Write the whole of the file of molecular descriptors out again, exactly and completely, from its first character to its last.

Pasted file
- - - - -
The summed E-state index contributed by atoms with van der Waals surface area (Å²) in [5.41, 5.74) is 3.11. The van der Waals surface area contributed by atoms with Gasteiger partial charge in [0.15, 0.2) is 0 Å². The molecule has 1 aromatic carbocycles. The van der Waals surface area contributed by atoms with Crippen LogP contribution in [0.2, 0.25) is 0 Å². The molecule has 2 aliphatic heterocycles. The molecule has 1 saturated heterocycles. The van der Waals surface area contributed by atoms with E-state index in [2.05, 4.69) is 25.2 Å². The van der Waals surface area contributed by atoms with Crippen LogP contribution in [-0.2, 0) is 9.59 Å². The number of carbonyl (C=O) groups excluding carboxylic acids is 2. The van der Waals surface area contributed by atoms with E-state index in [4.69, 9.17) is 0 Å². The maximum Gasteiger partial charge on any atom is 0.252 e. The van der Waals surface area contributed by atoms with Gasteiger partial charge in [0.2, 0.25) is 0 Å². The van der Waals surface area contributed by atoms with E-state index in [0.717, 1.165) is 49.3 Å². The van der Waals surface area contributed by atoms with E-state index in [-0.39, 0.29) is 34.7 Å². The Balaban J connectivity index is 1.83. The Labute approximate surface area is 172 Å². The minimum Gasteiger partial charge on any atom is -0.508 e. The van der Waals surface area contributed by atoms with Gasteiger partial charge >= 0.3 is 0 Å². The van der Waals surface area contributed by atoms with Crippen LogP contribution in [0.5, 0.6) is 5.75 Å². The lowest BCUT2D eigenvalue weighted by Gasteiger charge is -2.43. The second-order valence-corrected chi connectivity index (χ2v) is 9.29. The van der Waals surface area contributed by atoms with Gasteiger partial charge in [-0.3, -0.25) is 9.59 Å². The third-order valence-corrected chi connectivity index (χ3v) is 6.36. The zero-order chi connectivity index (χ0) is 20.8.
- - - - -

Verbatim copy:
The summed E-state index contributed by atoms with van der Waals surface area (Å²) in [5.41, 5.74) is 3.11. The van der Waals surface area contributed by atoms with Gasteiger partial charge in [0.15, 0.2) is 0 Å². The molecule has 1 aromatic carbocycles. The van der Waals surface area contributed by atoms with Crippen LogP contribution in [0.2, 0.25) is 0 Å². The molecule has 2 aliphatic heterocycles. The molecule has 1 saturated heterocycles. The van der Waals surface area contributed by atoms with E-state index in [2.05, 4.69) is 25.2 Å². The van der Waals surface area contributed by atoms with Crippen LogP contribution in [-0.2, 0) is 9.59 Å². The number of carbonyl (C=O) groups excluding carboxylic acids is 2. The van der Waals surface area contributed by atoms with E-state index in [4.69, 9.17) is 0 Å². The maximum Gasteiger partial charge on any atom is 0.252 e. The van der Waals surface area contributed by atoms with Gasteiger partial charge in [0.2, 0.25) is 0 Å². The van der Waals surface area contributed by atoms with E-state index in [0.717, 1.165) is 49.3 Å². The van der Waals surface area contributed by atoms with E-state index in [-0.39, 0.29) is 34.7 Å². The Balaban J connectivity index is 1.83. The Labute approximate surface area is 172 Å². The minimum Gasteiger partial charge on any atom is -0.508 e. The van der Waals surface area contributed by atoms with Gasteiger partial charge >= 0.3 is 0 Å². The van der Waals surface area contributed by atoms with Crippen LogP contribution in [0.5, 0.6) is 5.75 Å². The lowest BCUT2D eigenvalue weighted by Gasteiger charge is -2.43. The second-order valence-corrected chi connectivity index (χ2v) is 9.29. The van der Waals surface area contributed by atoms with Gasteiger partial charge in [-0.3, -0.25) is 9.59 Å². The third-order valence-corrected chi connectivity index (χ3v) is 6.36. The zero-order chi connectivity index (χ0) is 20.8.